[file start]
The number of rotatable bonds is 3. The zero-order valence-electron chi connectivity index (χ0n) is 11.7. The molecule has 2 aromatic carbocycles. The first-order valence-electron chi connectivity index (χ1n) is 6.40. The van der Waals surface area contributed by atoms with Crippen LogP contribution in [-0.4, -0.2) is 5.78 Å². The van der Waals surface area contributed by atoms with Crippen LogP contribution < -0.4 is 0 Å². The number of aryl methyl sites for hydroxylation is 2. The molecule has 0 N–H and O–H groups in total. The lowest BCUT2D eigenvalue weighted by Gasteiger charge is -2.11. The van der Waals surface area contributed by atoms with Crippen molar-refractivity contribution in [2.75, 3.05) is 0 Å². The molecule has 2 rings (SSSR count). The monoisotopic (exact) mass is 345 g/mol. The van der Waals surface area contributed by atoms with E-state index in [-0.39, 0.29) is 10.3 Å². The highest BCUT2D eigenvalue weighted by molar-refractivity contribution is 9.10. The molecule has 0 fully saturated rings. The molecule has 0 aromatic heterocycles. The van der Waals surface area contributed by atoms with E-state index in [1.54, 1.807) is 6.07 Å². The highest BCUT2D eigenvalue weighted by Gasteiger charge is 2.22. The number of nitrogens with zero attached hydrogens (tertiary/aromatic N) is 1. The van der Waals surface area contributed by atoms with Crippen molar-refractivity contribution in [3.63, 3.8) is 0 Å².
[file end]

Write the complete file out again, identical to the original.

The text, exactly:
The number of rotatable bonds is 3. The zero-order valence-electron chi connectivity index (χ0n) is 11.7. The molecule has 2 aromatic carbocycles. The first-order valence-electron chi connectivity index (χ1n) is 6.40. The van der Waals surface area contributed by atoms with Crippen LogP contribution in [-0.4, -0.2) is 5.78 Å². The van der Waals surface area contributed by atoms with Crippen LogP contribution < -0.4 is 0 Å². The number of aryl methyl sites for hydroxylation is 2. The molecule has 0 N–H and O–H groups in total. The lowest BCUT2D eigenvalue weighted by Gasteiger charge is -2.11. The van der Waals surface area contributed by atoms with Crippen molar-refractivity contribution in [2.75, 3.05) is 0 Å². The molecule has 2 rings (SSSR count). The monoisotopic (exact) mass is 345 g/mol. The van der Waals surface area contributed by atoms with E-state index in [-0.39, 0.29) is 10.3 Å². The highest BCUT2D eigenvalue weighted by molar-refractivity contribution is 9.10. The molecule has 0 fully saturated rings. The molecule has 0 aromatic heterocycles. The van der Waals surface area contributed by atoms with E-state index in [1.54, 1.807) is 6.07 Å². The highest BCUT2D eigenvalue weighted by Gasteiger charge is 2.22. The number of nitrogens with zero attached hydrogens (tertiary/aromatic N) is 1. The van der Waals surface area contributed by atoms with Crippen molar-refractivity contribution in [3.63, 3.8) is 0 Å².